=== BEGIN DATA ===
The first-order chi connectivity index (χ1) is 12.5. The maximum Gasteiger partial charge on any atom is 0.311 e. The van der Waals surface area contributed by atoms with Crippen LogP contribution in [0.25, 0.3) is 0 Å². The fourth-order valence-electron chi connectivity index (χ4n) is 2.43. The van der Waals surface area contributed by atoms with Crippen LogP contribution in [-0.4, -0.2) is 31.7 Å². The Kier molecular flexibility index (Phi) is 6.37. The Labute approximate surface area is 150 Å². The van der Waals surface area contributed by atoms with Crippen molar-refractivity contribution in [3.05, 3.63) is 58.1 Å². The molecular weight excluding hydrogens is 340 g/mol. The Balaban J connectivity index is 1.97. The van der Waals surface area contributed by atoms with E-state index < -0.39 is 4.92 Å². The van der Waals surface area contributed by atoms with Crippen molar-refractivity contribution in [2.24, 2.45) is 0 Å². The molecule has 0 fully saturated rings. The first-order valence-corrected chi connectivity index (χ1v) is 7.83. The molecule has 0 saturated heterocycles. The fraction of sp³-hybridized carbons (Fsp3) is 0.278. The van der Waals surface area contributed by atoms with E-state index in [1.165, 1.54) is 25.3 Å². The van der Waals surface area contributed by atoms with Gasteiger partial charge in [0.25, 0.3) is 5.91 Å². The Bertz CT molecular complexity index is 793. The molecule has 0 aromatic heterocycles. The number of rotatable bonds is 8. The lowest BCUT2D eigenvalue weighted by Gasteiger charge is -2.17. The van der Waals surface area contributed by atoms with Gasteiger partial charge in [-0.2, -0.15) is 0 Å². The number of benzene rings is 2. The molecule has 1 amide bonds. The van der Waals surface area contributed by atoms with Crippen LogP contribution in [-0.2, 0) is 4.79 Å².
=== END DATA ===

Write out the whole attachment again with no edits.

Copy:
The first-order chi connectivity index (χ1) is 12.5. The maximum Gasteiger partial charge on any atom is 0.311 e. The van der Waals surface area contributed by atoms with Crippen LogP contribution in [0.25, 0.3) is 0 Å². The fourth-order valence-electron chi connectivity index (χ4n) is 2.43. The van der Waals surface area contributed by atoms with Crippen LogP contribution in [-0.4, -0.2) is 31.7 Å². The Kier molecular flexibility index (Phi) is 6.37. The Labute approximate surface area is 150 Å². The van der Waals surface area contributed by atoms with Crippen molar-refractivity contribution in [3.05, 3.63) is 58.1 Å². The molecular weight excluding hydrogens is 340 g/mol. The Balaban J connectivity index is 1.97. The van der Waals surface area contributed by atoms with E-state index < -0.39 is 4.92 Å². The van der Waals surface area contributed by atoms with Crippen molar-refractivity contribution in [2.24, 2.45) is 0 Å². The molecule has 0 fully saturated rings. The first-order valence-corrected chi connectivity index (χ1v) is 7.83. The molecule has 0 saturated heterocycles. The fraction of sp³-hybridized carbons (Fsp3) is 0.278. The van der Waals surface area contributed by atoms with E-state index in [1.165, 1.54) is 25.3 Å². The van der Waals surface area contributed by atoms with Gasteiger partial charge in [0.25, 0.3) is 5.91 Å². The Bertz CT molecular complexity index is 793. The molecule has 0 aromatic heterocycles. The number of rotatable bonds is 8. The lowest BCUT2D eigenvalue weighted by Gasteiger charge is -2.17. The van der Waals surface area contributed by atoms with Gasteiger partial charge in [-0.2, -0.15) is 0 Å². The number of benzene rings is 2. The molecule has 1 amide bonds. The van der Waals surface area contributed by atoms with Crippen LogP contribution in [-0.2, 0) is 4.79 Å².